Met One Instruments Exemplifies Export Strategy Success

Grants Pass air monitoring equipment manufacturer Met One Instruments is poised for a growth spurt in 2012 thanks in part to the export assistance it has received over the last several years from Business Oregon.

Since 2010, Business Oregon's Global Strategies team has partnered with Met One at a series of overseas trade shows and trade missions to help the innovative company find new customers. Through both the Oregon Trade Promotion Program (OTPP) and the State Trade and Export Promotion (STEP) Program, Business Oregon has provided Met One a series of export assistance grants to help defray the costs associated with its appearances at trade shows in Canada, Shanghai and Hong Kong.

Met One's global success is a great example of the incredible return on a rather small investment by the state—in this company's case less than $8,000 total in three different export assistance grants over a three-year period. The company, which employs 100 workers in Grants Pass, is now emerging as a major global player in this highly technical sector.

As Governor Kitzhaber noted after his September 2011 appearance with company officials at an event at the Shanghai (China) Academy of Environmental Sciences, where the company presented the research institute with a free, state-of-the-art piece of monitoring equipment:

"I agree our Oregon workforce can truly stand up to any, and its companies like yours—growing, traded-sector advanced manufacturers, that play a key role in the successful growth of Oregon's economy."

Most recently, on March 7, 2012, Met One held a technical seminar attended by more than 120 people at the IE Expo 2012 in Shanghai, the largest environmental technology exhibition held in China. Met One's success in competing in China means the company is now on the brink of even more growth. That's because the recent passage of new air quality regulations in China for particulate air pollution (PM 2.5) means Met One is one of only a handful of companies in a position to supply the air monitoring equipment now required in such cities as Beijing.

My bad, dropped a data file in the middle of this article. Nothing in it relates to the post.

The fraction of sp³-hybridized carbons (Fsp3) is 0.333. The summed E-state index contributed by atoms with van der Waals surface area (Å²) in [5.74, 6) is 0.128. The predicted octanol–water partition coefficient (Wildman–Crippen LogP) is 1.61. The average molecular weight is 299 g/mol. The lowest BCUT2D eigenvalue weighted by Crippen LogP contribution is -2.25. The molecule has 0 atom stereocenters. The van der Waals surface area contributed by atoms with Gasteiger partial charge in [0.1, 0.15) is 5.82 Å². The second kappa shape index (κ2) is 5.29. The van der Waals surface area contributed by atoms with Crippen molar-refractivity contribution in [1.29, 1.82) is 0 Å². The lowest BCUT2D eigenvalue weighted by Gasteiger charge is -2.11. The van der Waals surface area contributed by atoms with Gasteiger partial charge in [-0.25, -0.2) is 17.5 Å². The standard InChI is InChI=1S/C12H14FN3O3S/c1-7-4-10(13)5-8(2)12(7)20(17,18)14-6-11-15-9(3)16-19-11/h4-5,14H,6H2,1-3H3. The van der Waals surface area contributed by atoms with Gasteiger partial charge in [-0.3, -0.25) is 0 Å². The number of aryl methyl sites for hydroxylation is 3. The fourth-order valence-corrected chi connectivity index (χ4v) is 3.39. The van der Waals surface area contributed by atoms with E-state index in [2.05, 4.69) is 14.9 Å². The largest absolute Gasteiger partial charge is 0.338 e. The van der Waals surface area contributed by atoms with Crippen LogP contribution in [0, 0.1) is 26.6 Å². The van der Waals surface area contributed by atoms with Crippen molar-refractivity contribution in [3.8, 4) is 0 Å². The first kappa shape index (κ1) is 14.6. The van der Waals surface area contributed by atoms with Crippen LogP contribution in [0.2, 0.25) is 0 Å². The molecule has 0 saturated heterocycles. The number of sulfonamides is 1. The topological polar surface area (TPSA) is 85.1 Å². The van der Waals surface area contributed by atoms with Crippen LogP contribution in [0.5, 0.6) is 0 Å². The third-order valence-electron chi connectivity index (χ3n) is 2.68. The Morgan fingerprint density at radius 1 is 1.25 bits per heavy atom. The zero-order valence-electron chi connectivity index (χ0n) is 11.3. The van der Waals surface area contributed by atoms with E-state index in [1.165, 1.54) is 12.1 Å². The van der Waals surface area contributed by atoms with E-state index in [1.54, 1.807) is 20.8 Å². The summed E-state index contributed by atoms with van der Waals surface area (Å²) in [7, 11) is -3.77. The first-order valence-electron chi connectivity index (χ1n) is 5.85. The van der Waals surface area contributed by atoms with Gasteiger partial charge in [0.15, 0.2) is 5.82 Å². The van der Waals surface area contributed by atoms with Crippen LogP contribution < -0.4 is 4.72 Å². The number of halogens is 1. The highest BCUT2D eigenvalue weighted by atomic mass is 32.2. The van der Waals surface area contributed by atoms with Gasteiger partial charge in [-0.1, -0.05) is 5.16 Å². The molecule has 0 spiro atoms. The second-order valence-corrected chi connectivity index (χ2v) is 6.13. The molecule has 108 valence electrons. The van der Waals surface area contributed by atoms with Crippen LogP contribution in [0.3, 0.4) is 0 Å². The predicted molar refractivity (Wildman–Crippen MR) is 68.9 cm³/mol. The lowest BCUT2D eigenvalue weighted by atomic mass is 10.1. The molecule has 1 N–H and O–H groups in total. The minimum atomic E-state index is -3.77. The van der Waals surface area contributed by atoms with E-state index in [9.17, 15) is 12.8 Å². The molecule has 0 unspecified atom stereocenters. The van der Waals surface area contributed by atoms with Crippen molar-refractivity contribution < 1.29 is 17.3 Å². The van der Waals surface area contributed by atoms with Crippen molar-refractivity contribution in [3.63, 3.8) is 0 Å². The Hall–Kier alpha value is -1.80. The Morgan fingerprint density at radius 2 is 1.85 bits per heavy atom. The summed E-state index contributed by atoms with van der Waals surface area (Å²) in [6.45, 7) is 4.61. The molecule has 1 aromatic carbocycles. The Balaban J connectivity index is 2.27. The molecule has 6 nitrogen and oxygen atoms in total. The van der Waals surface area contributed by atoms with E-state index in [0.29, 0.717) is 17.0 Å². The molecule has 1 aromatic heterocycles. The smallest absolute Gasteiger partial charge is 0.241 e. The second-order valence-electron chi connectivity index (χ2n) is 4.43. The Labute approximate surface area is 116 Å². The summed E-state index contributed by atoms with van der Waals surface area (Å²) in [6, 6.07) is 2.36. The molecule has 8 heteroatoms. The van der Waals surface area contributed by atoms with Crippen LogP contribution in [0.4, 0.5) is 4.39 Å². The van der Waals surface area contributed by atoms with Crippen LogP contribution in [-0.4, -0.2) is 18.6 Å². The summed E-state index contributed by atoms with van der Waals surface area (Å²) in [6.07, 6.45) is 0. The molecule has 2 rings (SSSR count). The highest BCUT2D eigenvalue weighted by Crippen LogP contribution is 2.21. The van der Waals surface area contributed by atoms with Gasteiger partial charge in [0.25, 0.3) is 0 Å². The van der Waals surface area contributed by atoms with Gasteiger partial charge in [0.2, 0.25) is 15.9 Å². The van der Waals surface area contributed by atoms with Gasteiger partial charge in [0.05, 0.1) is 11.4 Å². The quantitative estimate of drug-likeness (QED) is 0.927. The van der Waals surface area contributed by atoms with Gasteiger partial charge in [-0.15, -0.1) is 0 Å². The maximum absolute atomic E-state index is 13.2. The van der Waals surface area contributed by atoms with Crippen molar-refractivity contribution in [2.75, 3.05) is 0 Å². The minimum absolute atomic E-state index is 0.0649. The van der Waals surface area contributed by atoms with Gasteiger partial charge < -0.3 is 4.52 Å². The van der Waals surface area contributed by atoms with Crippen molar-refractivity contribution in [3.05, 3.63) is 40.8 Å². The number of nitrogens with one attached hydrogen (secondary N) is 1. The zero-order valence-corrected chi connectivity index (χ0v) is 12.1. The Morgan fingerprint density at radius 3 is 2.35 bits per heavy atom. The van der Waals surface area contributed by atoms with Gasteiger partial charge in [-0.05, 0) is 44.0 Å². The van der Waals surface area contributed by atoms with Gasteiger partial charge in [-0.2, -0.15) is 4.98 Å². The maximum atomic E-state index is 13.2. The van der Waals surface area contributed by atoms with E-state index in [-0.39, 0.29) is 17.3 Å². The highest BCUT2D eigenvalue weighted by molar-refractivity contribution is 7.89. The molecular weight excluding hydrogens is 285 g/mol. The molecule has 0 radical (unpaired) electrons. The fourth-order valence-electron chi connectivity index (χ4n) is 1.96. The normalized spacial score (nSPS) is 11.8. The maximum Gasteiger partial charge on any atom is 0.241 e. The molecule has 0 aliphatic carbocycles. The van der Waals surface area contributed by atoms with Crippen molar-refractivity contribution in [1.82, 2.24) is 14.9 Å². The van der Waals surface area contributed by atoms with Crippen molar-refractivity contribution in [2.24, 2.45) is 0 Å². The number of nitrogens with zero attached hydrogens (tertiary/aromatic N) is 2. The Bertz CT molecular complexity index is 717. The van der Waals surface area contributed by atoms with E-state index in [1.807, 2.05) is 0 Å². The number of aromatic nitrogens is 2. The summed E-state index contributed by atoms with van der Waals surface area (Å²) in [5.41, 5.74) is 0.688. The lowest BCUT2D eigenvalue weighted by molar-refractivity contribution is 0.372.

A March 2012 story in the official Chinese government press reported that Beijing plans to invest at least 40 million yuan (6.35 million U.S. dollars) in 2012 in buying PM2.5 monitoring instruments.

The article continued:

"Domestic enterprises are capable of producing PM2.5 monitors, but unlike American companies, their analytical methods and monitors do not qualify for approval from the U.S. Environmental Protection Agency and are not accepted by the World Health Organization, said the official from the Beijing Municipal Environmental Protection Bureau who declined to be named.

World leading PM2.5 monitor producers include Thermo Fisher Scientific, Met One Instruments and Automated Precision Inc., all from the U.S, and Australian Monitor and Echotech from Australia. Products from foreign companies have grabbed more than 70% of the Chinese market, said Wang Yuesi, a researcher with the Chinese Academy of Sciences (CAS) Institute of Atmospheric Physics."

The company's recent growth builds upon its past partnership with Business Oregon and the Governor's office. In November 2010, Business Oregon officials led a trade mission of nine Oregon companies, including Met One, to exhibit at Eco Expo Asia in Hong Kong. The trip focused on building on the successful groundwork laid by then Gov. Ted Kulongoski's May 2010 Asia trade mission.

Eco Expo Asia was an ideal platform for Oregon's green manufacturers, services and suppliers wanting to establish a foothold in expanding Asian eco markets. The Hong Kong show focused on business solutions to climate change. It will feature companies specializing in air quality, energy efficiency, green buildings, waste and recycling and eco-friendly products.

"That was a great opportunity for existing Oregon companies to seize upon the tremendous potential clean tech related opportunities growing in Asia," Business Oregon Director Tim McCabe said. "Oregon companies are well positioned to tap into these fast-growing markets to create jobs for Oregonians."

It certainly appears that Met One has seized on their opportunity.